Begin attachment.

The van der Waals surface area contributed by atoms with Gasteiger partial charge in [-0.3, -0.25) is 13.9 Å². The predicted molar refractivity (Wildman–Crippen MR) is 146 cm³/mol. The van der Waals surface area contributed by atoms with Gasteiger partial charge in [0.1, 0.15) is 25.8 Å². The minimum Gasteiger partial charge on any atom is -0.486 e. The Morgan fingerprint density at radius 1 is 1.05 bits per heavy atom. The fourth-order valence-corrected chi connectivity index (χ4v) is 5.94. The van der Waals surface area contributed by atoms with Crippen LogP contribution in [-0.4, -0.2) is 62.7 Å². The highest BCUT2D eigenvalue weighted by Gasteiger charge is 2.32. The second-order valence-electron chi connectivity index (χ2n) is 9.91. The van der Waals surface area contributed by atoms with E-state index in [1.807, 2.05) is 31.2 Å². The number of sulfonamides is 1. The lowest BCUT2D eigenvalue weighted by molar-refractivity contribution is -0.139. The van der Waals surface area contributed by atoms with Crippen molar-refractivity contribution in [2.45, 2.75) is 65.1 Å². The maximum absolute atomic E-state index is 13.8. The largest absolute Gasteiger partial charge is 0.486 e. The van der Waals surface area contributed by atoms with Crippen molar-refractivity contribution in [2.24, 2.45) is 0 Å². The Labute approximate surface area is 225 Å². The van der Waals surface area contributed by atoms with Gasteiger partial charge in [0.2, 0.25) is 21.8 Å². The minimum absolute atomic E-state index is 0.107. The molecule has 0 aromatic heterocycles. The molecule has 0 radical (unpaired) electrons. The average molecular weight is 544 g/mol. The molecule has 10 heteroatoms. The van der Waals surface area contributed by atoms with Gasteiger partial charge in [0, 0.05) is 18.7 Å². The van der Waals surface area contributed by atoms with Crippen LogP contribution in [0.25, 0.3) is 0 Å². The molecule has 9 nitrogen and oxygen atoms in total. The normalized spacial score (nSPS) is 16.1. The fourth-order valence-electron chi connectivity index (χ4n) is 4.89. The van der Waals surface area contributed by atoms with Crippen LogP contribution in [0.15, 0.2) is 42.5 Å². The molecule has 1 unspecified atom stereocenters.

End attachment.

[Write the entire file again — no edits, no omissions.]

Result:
The van der Waals surface area contributed by atoms with Gasteiger partial charge in [-0.3, -0.25) is 13.9 Å². The predicted molar refractivity (Wildman–Crippen MR) is 146 cm³/mol. The van der Waals surface area contributed by atoms with Gasteiger partial charge in [0.1, 0.15) is 25.8 Å². The minimum Gasteiger partial charge on any atom is -0.486 e. The Morgan fingerprint density at radius 1 is 1.05 bits per heavy atom. The fourth-order valence-corrected chi connectivity index (χ4v) is 5.94. The van der Waals surface area contributed by atoms with Crippen LogP contribution in [-0.4, -0.2) is 62.7 Å². The highest BCUT2D eigenvalue weighted by Gasteiger charge is 2.32. The second-order valence-electron chi connectivity index (χ2n) is 9.91. The van der Waals surface area contributed by atoms with E-state index in [1.807, 2.05) is 31.2 Å². The number of sulfonamides is 1. The lowest BCUT2D eigenvalue weighted by molar-refractivity contribution is -0.139. The van der Waals surface area contributed by atoms with Crippen molar-refractivity contribution in [2.45, 2.75) is 65.1 Å². The maximum absolute atomic E-state index is 13.8. The largest absolute Gasteiger partial charge is 0.486 e. The van der Waals surface area contributed by atoms with Crippen molar-refractivity contribution in [2.24, 2.45) is 0 Å². The Labute approximate surface area is 225 Å². The van der Waals surface area contributed by atoms with Gasteiger partial charge in [0.2, 0.25) is 21.8 Å². The minimum absolute atomic E-state index is 0.107. The molecule has 0 aromatic heterocycles. The molecule has 0 radical (unpaired) electrons. The average molecular weight is 544 g/mol. The molecule has 10 heteroatoms. The van der Waals surface area contributed by atoms with Gasteiger partial charge in [0, 0.05) is 18.7 Å². The van der Waals surface area contributed by atoms with Crippen LogP contribution in [0.25, 0.3) is 0 Å². The molecule has 9 nitrogen and oxygen atoms in total. The normalized spacial score (nSPS) is 16.1. The fourth-order valence-electron chi connectivity index (χ4n) is 4.89. The van der Waals surface area contributed by atoms with Crippen LogP contribution in [0.15, 0.2) is 42.5 Å². The molecule has 1 unspecified atom stereocenters.